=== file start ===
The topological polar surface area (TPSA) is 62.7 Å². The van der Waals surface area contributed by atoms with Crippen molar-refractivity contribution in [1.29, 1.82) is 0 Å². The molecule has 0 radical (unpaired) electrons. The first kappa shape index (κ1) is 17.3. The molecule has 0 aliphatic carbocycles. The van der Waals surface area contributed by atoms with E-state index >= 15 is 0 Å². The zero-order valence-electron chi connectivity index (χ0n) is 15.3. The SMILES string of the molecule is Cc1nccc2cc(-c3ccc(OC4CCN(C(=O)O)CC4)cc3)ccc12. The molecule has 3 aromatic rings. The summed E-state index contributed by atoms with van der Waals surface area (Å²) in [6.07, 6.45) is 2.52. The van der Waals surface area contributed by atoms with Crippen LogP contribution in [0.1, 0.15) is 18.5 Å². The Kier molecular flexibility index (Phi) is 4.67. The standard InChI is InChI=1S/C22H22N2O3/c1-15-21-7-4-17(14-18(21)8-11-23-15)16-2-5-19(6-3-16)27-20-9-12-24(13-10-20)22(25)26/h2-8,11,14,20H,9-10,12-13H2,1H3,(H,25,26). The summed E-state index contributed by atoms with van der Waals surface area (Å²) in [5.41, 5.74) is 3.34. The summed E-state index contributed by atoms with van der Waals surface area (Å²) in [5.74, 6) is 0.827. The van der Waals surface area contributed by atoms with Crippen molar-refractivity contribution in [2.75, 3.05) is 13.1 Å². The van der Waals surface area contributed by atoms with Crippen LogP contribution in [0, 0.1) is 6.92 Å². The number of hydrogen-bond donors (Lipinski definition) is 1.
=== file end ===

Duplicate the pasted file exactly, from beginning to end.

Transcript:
The topological polar surface area (TPSA) is 62.7 Å². The van der Waals surface area contributed by atoms with Crippen molar-refractivity contribution in [1.29, 1.82) is 0 Å². The molecule has 0 radical (unpaired) electrons. The first kappa shape index (κ1) is 17.3. The molecule has 0 aliphatic carbocycles. The van der Waals surface area contributed by atoms with E-state index >= 15 is 0 Å². The zero-order valence-electron chi connectivity index (χ0n) is 15.3. The SMILES string of the molecule is Cc1nccc2cc(-c3ccc(OC4CCN(C(=O)O)CC4)cc3)ccc12. The molecule has 3 aromatic rings. The summed E-state index contributed by atoms with van der Waals surface area (Å²) in [6.07, 6.45) is 2.52. The van der Waals surface area contributed by atoms with Crippen LogP contribution in [0.1, 0.15) is 18.5 Å². The Kier molecular flexibility index (Phi) is 4.67. The standard InChI is InChI=1S/C22H22N2O3/c1-15-21-7-4-17(14-18(21)8-11-23-15)16-2-5-19(6-3-16)27-20-9-12-24(13-10-20)22(25)26/h2-8,11,14,20H,9-10,12-13H2,1H3,(H,25,26). The summed E-state index contributed by atoms with van der Waals surface area (Å²) in [5.41, 5.74) is 3.34. The summed E-state index contributed by atoms with van der Waals surface area (Å²) in [5.74, 6) is 0.827. The van der Waals surface area contributed by atoms with Crippen molar-refractivity contribution in [2.75, 3.05) is 13.1 Å². The van der Waals surface area contributed by atoms with Crippen LogP contribution in [0, 0.1) is 6.92 Å². The number of hydrogen-bond donors (Lipinski definition) is 1.